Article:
You may find that you don’t do enough to relax. That is, you may need to incorporate some more relaxing activities in your life that you can focus on. Gardening is a good example. Gardening is a low-stress hobby that feels wonderful when you have your hands in the soil and can watch your plants grow.

It can almost be a form of meditation because it forces you to be in the present moment. You can use gardening as a way to connect with nature, not just by growing plants but by focusing on the natural world around you while you work. Listen to the birds sing, contemplate the wind blowing through the trees, and take in the life that surrounds you.

People are not meant to be sealed away in cubicles and boxes all their lives. We need a connection to the natural world. It’s a wonderful stress reliever.

How do you know what relaxes you? A good way to find out is to ask yourself what an ideal vacation would look like. Would you be sitting by the pool or at the beach with a book in hand, taking the occasional dip to cool off? Would you be kayaking down a river? Would you be visiting cultural sites and immersing yourself in history and art?

If you can honestly say that you would return from such a vacation feeling refreshed and raring to get back to daily life, you’ve found something that relaxes you.

Alternatively, if you’ve got a family to look after, imagine that they all went away on vacation and were looked after by someone else. Whilst you’re at home alone (with no work to do), what would you spend your time doing? Would you see those friends you rarely get to see because family duties stand in your way? Would you indulge in a few shopping trips with lunch or dinner at a restaurant? Would you go to a concert of your favorite artist or band without worrying whether your partner knows the kids’ bedtime routine?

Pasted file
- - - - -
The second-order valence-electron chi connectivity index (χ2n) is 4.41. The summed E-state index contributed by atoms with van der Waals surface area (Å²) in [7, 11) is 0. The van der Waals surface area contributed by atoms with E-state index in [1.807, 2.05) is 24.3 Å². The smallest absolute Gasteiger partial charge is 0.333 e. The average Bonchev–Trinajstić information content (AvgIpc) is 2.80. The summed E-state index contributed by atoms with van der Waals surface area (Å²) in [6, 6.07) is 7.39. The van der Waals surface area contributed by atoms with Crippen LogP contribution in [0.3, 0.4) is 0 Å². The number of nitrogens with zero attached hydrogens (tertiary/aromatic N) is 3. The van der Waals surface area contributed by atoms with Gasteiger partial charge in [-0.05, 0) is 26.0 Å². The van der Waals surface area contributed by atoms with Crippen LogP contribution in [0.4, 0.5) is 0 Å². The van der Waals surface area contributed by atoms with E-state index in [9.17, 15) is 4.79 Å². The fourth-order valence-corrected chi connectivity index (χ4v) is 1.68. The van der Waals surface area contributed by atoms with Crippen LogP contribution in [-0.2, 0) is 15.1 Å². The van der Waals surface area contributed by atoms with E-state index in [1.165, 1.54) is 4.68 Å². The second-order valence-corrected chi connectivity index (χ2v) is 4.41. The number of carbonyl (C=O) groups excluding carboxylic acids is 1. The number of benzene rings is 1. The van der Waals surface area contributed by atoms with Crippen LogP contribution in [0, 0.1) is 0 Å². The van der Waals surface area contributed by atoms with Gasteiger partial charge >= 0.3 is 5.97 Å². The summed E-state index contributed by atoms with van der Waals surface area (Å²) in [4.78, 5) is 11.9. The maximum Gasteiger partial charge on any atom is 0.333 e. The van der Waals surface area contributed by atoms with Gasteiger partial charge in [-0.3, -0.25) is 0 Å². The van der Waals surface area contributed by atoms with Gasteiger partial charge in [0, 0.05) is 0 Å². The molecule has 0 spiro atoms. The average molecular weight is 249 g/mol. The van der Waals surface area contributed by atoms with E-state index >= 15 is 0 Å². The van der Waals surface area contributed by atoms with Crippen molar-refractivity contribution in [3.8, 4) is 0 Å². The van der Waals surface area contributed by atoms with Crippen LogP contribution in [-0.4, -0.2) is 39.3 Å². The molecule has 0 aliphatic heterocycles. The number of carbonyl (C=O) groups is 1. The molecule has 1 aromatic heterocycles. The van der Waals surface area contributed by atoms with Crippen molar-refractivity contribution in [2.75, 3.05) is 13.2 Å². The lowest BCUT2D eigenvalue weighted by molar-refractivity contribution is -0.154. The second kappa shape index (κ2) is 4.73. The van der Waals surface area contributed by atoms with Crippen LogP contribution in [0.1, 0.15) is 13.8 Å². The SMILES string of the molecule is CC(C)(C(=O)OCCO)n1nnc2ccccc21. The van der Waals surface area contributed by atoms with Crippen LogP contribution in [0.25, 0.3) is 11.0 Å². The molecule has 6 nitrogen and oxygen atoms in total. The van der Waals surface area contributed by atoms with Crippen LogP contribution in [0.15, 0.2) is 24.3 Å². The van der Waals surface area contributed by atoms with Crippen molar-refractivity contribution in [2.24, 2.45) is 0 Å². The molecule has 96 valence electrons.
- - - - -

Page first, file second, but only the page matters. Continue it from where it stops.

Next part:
Whatever it is, you need to carve out the time to do these things without worrying about what else you need to do.

3. Reduce stressful situations and people in your life.

The quality of your life is often related to what you surround yourself with. For example, you may have a hard time relaxing because you’re regularly in high-stress situations that do not provide you with an opportunity to relax. The situations you put yourself in and the people you surround yourself with can either lift you up or tear you down.

Take an inventory of what you have going on in your life. Are there situations or people that are regularly hurting your mental health? Do you have a stressful, thankless job that is constantly pulling at you? Do you have friends or family members that aren’t kind to you? Do you have a lot of responsibility on your shoulders that could be causing the stress?